I suppose all film-makers are “manipulators”, in the sense that they use words, pictures and music to make their audience care deeply about imaginary people. Some do it subtly and smartly, earning the tears and laughter honestly… while others, like Brandon Camp, the writer/director responsible for Love Happens (2009), throw a lot of clunky, cliché, cringe-worthy crap at their audience, and hope it will trigger the rote response.
For those who don’t know, this so-called “romantic drama” stars the always-excellent Aaron Eckhart as ‘Burke Ryan’, a self-help guru who specialises in helping the bereaved accept and overcome the loss of their loved ones. While leading a week-long workshop in a plush Seattle hotel, he has a painfully pat “meet-cute” with an obnoxiously quirky florist named ‘Eloise’ (Jennifer Aniston), who has a habit of writing obscure words on the walls behind the hotel’s paintings, because SHE’S SO FRICKING QUIRKY AND INTERESTING AND DON’T YOU JUST LOVE HER??? No. No, I do not… but, for some totally inexplicable reason, Burke is irrevocably smitten. Eloise is actually a pretty classic example of the “Manic Pixie Dream Girl” archetype… there’s a brief scene where she splits with her boyfriend, after catching him cheating in the most obvious and expedient way possible (lipstick marks on an unwashed wine glass!), but other than that she exists solely to shake the mopey male protagonist out of his doldrums, and encourage him to seize the day via her wacky antics. Feh. I’m sure there are people out there who find Aniston irresistible, but I am not one of them… she’s pleasant enough, but I was far more interested in her support staff here: The brilliant Frances Conroy appears in a single scene as Eloise’s mother, fawns over the mildly famous Burke like a giddy schoolgirl. Bless. And Judy Greer appears as Eloise’s BFF and sole employee at the flower shop, ‘Marty’, who has an intriguing sideline in saucy “slam poetry”. Personally, I’d much rather have heard more of her libidinal lyrics, and less of Burke’s therapy group unburdening itself.
Don’t get me wrong, it’s not that I’m unsympathetic to human sorrow… I’m actually very soppy in real life… but when an advert/show/movie tries to make me feel sorry for a bunch of poorly sketched (and/or badly acted) minor characters, it tends to bring out the cackling cynic in me. The scene where Burke takes his group on an impromptu expedition to a local Home Depot store, and encourages them to drop random tools and building supplies into the shopping cart of a grieving father who “retired” from his career as a building contractor when his young son died on-site… well, that was just ridiculous. Healing through hardware! Meh. Worse still was the BIG SECRET that Burke was concealing from his devoted followers… a BIG SECRET concerning the car accident that killed his own wife, and set him on his current path… a BIG SECRET that has estranged him from his father-in-law (Martin Sheen), who angrily confronts him at the hotel about his lies, without going into any particular specifics. The writers go to a lot of trouble to build up the suspense and mystery surrounding this BIG SECRET, but in the end it turns out to be a total damp squib. I mean, the BIG SECRET is that Burke has been telling people (or letting them assume) that his wife was driving the car on the night of her fatal accident, but the truth is that he was the one who was driving, and lost control of the vehicle. Obviously that would be a heavy burden for a real person to bear, but after all the build-up, it just came off as an anticlimax here. I mean, I’d pretty much assumed he was driving from the outset, and that he was covering up for some more egregious error or crime…. but, no. He wasn’t drunk, he wasn’t hopped up on goof-balls, he wasn’t angrily demanding that she give him oral pleasure from the passenger seat… he just saw a dog in the road, and panicked, and skidded in the rain. Yawn.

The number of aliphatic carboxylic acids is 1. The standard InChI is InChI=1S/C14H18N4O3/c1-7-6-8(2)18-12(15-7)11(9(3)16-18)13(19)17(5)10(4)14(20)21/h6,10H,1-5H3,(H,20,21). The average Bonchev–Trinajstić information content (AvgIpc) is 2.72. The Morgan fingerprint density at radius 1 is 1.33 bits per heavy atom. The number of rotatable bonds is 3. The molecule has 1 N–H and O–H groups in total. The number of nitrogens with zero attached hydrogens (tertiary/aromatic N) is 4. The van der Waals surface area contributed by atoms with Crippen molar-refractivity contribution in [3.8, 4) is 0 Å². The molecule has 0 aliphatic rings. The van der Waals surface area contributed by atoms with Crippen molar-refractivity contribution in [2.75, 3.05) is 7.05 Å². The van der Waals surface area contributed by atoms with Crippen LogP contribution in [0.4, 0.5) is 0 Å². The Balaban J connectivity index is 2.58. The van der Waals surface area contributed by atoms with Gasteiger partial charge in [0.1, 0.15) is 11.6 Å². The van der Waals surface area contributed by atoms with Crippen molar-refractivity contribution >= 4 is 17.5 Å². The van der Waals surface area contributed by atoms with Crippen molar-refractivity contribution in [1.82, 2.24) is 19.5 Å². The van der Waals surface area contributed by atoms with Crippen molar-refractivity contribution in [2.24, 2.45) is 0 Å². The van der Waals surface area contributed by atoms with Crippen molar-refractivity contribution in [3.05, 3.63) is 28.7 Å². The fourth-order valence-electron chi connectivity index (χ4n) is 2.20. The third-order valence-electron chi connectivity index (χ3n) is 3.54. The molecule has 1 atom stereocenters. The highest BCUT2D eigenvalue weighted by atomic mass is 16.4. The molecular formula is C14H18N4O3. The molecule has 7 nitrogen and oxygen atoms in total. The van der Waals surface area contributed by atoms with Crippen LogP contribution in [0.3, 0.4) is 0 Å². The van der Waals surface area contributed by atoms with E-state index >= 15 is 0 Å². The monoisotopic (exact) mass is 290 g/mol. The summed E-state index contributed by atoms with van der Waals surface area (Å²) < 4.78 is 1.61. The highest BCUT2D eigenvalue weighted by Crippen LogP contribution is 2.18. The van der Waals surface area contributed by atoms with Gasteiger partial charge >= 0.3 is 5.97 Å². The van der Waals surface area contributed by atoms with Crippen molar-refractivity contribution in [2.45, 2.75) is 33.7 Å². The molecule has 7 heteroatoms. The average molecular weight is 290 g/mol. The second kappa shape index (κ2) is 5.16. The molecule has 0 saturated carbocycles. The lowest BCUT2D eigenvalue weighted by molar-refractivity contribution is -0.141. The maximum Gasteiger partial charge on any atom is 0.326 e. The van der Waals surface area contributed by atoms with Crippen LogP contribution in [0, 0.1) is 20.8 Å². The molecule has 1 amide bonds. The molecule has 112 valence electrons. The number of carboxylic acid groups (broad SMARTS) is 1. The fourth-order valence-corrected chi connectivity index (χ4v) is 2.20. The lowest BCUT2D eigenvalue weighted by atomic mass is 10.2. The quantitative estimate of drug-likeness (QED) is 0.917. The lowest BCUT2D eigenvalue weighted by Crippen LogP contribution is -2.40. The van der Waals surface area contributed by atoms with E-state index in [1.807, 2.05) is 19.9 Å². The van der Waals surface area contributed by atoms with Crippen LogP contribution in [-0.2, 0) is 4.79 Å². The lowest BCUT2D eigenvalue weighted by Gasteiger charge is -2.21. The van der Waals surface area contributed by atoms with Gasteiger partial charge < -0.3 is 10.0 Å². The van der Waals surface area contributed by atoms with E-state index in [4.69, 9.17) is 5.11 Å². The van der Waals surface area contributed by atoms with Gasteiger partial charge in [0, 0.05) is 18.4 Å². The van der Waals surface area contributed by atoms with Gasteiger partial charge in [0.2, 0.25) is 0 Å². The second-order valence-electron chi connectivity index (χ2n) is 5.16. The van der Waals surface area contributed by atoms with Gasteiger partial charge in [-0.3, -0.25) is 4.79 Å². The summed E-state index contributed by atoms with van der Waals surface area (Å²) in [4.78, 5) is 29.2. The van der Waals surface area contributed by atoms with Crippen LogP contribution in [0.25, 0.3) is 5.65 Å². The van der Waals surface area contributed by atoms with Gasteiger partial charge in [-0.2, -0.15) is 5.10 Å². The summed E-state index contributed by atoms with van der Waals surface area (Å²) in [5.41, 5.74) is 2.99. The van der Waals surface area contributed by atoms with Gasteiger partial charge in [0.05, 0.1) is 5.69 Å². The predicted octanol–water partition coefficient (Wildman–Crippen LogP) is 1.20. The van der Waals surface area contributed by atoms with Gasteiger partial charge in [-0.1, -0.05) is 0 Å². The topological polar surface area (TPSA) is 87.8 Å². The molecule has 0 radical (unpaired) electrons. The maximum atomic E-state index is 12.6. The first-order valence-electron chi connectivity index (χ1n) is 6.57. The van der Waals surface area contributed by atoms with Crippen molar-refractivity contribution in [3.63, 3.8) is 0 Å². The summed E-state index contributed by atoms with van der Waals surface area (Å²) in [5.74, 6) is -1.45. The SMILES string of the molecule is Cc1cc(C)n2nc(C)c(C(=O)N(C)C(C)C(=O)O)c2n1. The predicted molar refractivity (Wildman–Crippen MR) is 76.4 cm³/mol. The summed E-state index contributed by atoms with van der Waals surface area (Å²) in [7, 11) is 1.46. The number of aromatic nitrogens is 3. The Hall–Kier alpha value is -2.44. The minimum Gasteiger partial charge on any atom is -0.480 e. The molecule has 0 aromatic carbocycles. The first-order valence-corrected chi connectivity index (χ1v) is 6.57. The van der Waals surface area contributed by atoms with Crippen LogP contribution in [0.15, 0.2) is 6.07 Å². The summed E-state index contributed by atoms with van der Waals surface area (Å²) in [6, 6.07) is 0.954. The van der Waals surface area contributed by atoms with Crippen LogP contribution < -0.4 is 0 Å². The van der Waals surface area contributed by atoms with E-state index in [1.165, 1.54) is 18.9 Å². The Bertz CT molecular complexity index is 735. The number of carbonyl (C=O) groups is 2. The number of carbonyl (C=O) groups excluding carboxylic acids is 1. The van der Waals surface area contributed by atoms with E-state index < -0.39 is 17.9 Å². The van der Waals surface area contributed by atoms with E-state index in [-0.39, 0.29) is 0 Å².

Nevertheless, a weepy confession on stage, in front of his followers (and several network TV executives) is enough to immediately transform his irate father-in-law into a loveable old coot, who hugs Burke and reassures him that it wasn’t really his fault, and that he’s happy to overlook the whole “dead daughter” thing so long as Burke makes more of an effort to stay in touch. Feh. The fact that Sheen’s character was even in the room to hear the confession was the result of an extremely annoying contrivance involving a cockatiel that I just don’t have the energy to get into. But, seriously, when someone says that you should release a beloved exotic bird “into the wild”, they don’t necessarily mean “into the first forest you spot while driving around with your new hook-up”… because Seattle isn’t exactly a parrot’s natural habitat, y’know? If you’re going to honour the request of a dead spouse that you actually cared about, maybe put a bit more effort into finding a suitable home for the bird? Like, at least Google where they come from and what they eat or something? Asshole.